There are more than 50 million Americans aged 62 and older who are prime targets for financial exploitation, both by persons they know and by strangers. You may be one of these targets. Get information about how to avoid such exploitation and how to help others in this article.
Fraudsters are constantly looking for victims. Older ones may be less active in offensive and defensive activities, and as a result are often more vulnerable to financial exploitation than in their prior years. So what position should they be taking to withstand such an assault?
Do these things to minimize the risk of financial exploitation
- Establish strategic relationships. Often, the first step to take as we age is to establish and maintain a good relationship with your community bank. Community bankers are in position to know you, and to offer you helpful suggestions on how to structure account ownership and disbursal requirements. Incessant conversations do not make the relationship, but neither does a single meeting at the branch office.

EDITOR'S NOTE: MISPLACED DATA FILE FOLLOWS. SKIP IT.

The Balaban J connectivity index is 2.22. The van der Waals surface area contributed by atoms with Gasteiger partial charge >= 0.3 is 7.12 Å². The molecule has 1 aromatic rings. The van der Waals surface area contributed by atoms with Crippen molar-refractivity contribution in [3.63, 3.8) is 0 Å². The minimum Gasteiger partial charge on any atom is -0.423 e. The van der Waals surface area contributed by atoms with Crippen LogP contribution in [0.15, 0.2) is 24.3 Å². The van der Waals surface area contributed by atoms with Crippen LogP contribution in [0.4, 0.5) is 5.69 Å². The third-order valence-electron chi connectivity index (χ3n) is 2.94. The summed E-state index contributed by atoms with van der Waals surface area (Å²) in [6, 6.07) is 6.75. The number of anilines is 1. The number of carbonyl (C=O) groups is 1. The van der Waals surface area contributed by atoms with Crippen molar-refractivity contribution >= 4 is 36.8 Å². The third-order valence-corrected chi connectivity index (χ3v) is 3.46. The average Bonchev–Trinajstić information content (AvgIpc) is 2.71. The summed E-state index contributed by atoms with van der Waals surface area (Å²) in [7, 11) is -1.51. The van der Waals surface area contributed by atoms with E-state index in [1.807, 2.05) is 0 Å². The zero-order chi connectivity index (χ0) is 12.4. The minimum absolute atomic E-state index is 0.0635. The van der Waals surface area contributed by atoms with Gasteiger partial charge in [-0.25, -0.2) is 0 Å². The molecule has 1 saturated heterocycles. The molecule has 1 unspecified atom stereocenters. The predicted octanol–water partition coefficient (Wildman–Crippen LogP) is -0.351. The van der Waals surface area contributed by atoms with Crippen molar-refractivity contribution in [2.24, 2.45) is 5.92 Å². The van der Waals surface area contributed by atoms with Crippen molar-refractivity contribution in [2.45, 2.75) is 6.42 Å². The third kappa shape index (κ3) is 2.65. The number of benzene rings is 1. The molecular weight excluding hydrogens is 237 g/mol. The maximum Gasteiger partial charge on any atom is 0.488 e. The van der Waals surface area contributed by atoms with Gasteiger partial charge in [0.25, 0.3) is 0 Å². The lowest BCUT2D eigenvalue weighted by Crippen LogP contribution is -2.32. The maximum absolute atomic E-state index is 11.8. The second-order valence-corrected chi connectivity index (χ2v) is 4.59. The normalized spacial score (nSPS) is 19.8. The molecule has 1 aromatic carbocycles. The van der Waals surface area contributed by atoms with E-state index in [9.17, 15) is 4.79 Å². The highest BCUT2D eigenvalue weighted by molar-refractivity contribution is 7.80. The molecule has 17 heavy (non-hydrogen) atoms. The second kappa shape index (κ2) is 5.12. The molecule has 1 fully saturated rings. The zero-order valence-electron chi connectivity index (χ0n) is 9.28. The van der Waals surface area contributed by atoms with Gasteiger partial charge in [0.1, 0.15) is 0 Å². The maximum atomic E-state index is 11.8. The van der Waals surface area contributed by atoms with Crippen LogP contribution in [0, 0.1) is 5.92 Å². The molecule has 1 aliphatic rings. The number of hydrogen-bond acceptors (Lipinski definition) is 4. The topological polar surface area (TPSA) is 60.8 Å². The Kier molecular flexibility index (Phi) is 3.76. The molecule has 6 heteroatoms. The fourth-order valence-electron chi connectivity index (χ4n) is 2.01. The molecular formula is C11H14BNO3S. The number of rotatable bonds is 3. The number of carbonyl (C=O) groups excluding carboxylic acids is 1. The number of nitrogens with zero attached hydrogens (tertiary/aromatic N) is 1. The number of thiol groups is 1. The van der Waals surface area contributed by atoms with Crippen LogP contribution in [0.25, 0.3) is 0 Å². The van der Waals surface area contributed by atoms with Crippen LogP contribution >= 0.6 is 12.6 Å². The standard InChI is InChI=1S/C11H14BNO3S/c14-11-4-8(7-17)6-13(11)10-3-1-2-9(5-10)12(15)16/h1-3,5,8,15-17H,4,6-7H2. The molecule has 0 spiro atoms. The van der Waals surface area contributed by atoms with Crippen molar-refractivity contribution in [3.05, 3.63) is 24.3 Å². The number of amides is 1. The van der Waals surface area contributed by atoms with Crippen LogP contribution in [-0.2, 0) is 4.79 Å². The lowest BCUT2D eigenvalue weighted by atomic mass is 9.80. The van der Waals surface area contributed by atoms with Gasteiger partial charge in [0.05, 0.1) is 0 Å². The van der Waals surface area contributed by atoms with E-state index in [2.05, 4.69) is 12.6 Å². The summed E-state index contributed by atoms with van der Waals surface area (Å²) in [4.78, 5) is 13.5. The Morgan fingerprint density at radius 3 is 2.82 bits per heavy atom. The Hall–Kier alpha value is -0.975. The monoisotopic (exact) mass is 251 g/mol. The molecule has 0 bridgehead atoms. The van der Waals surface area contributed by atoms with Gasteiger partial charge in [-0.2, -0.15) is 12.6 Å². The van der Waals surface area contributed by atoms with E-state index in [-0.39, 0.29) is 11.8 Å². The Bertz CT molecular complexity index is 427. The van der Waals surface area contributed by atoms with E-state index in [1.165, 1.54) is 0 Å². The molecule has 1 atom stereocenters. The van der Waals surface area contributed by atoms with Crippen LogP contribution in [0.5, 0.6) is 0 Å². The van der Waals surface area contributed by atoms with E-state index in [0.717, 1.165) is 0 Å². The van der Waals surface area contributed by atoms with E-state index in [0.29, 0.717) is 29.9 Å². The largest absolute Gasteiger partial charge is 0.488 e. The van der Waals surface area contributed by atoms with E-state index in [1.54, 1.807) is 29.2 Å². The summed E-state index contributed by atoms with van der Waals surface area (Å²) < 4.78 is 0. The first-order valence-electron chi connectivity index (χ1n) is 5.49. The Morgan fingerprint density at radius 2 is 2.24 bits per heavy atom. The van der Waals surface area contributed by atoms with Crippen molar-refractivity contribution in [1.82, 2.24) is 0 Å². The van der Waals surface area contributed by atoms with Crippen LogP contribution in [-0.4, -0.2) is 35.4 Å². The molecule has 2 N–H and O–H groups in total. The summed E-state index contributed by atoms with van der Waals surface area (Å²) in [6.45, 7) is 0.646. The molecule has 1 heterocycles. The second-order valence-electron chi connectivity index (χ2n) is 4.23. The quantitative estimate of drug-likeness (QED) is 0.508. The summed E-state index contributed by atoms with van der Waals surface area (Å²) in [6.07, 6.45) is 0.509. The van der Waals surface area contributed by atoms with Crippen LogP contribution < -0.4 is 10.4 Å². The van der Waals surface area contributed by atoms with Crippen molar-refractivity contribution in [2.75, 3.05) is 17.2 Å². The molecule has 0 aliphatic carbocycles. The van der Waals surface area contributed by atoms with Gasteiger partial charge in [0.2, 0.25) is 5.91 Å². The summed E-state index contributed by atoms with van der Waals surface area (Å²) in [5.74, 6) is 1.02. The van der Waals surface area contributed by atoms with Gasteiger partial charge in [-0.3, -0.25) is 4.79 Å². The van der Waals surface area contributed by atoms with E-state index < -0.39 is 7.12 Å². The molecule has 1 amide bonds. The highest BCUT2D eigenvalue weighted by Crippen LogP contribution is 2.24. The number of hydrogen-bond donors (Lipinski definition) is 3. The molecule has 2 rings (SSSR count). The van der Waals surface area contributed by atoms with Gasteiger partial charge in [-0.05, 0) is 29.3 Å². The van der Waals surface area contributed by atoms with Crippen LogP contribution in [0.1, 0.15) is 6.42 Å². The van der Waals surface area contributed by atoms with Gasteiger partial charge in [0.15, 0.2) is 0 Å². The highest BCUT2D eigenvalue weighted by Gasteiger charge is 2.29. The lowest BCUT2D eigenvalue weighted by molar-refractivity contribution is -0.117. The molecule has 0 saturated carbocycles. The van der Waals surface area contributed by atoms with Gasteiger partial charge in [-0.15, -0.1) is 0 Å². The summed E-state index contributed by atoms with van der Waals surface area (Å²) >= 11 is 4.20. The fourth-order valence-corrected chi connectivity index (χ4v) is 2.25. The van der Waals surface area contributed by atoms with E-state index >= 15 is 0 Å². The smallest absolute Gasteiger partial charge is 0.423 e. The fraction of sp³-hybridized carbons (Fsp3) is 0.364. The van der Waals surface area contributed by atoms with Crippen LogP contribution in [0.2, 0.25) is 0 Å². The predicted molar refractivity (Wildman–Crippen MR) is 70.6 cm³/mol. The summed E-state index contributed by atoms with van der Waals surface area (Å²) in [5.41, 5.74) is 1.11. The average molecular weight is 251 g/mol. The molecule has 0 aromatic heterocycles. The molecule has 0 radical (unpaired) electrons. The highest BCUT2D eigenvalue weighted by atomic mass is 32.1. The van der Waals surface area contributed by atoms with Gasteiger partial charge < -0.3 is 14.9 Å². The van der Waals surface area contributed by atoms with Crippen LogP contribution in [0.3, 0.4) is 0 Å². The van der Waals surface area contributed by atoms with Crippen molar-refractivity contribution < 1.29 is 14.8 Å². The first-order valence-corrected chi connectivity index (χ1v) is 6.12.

- Get educated. Inform yourself of available resources and also common pitfalls. One good resource is the “Money Smart for Adults” program produced by the Federal Deposit Insurance Corporation and the Consumer Financial Protection Bureau. Both the FDIC and CCPB offer instructor-led training and very helpful documents that include contact information to local and regional assistance. Individuals can enroll in this program, and so can institutions. If you are evaluating elder care facilities, you might inquire about their programs and education on the topic of financial exploitation.
- Make a plan. Your plan should include a financial plan, also a caregiver plan that contemplates proper funding. Remember that money is the grease that helps to keep your life functioning smoothly. So don’t make it hard for your caregiver to care for you, neither make it too easy to abuse the privilege.
The important thing to remember, whether your vantage is from that of the senior or the caregiver, is that a successful aging transition requires good education, trusted advisors who help formulate the strategy, warm relationships with care-givers, and a strong support base. When your family and community banker are among that select group the right things can be done because they are properly funded, in every sense of that word.
It sounds trite to say these days, but for what it’s worth Peoples Bank cares about its community – the people and their families and their economic success. We remain committed to people, especially those whose many years merit respect and care. Let us know how we can help you and your family.
Get more information:
Press Release: FDIC & CFPB Collaborate on Tool to Prevent Financial Exploitation
Web site: Money Smart – A Financial Education Program for Older Adults